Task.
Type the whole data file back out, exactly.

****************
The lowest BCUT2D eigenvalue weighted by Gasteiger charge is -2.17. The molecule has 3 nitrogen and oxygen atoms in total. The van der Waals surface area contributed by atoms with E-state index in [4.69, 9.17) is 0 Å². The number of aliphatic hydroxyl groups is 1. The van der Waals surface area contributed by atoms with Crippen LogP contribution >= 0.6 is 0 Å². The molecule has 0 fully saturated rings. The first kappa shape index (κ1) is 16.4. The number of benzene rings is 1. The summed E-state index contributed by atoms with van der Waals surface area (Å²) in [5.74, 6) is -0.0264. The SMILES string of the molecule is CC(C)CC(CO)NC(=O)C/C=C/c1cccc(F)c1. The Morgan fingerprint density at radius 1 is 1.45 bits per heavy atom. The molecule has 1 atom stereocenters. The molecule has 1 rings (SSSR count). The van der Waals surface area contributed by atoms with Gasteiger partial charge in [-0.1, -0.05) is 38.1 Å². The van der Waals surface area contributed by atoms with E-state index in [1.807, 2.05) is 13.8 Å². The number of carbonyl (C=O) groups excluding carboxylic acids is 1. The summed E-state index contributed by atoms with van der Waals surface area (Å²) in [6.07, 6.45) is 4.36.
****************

The lowest BCUT2D eigenvalue weighted by Gasteiger charge is -2.17. The molecule has 3 nitrogen and oxygen atoms in total. The van der Waals surface area contributed by atoms with E-state index in [4.69, 9.17) is 0 Å². The number of aliphatic hydroxyl groups is 1. The van der Waals surface area contributed by atoms with Crippen LogP contribution >= 0.6 is 0 Å². The molecule has 0 fully saturated rings. The first kappa shape index (κ1) is 16.4. The number of benzene rings is 1. The summed E-state index contributed by atoms with van der Waals surface area (Å²) in [5.74, 6) is -0.0264. The SMILES string of the molecule is CC(C)CC(CO)NC(=O)C/C=C/c1cccc(F)c1. The Morgan fingerprint density at radius 1 is 1.45 bits per heavy atom. The molecule has 1 atom stereocenters. The molecule has 1 rings (SSSR count). The van der Waals surface area contributed by atoms with Gasteiger partial charge in [-0.1, -0.05) is 38.1 Å². The van der Waals surface area contributed by atoms with E-state index in [1.807, 2.05) is 13.8 Å². The number of carbonyl (C=O) groups excluding carboxylic acids is 1. The summed E-state index contributed by atoms with van der Waals surface area (Å²) in [6.07, 6.45) is 4.36.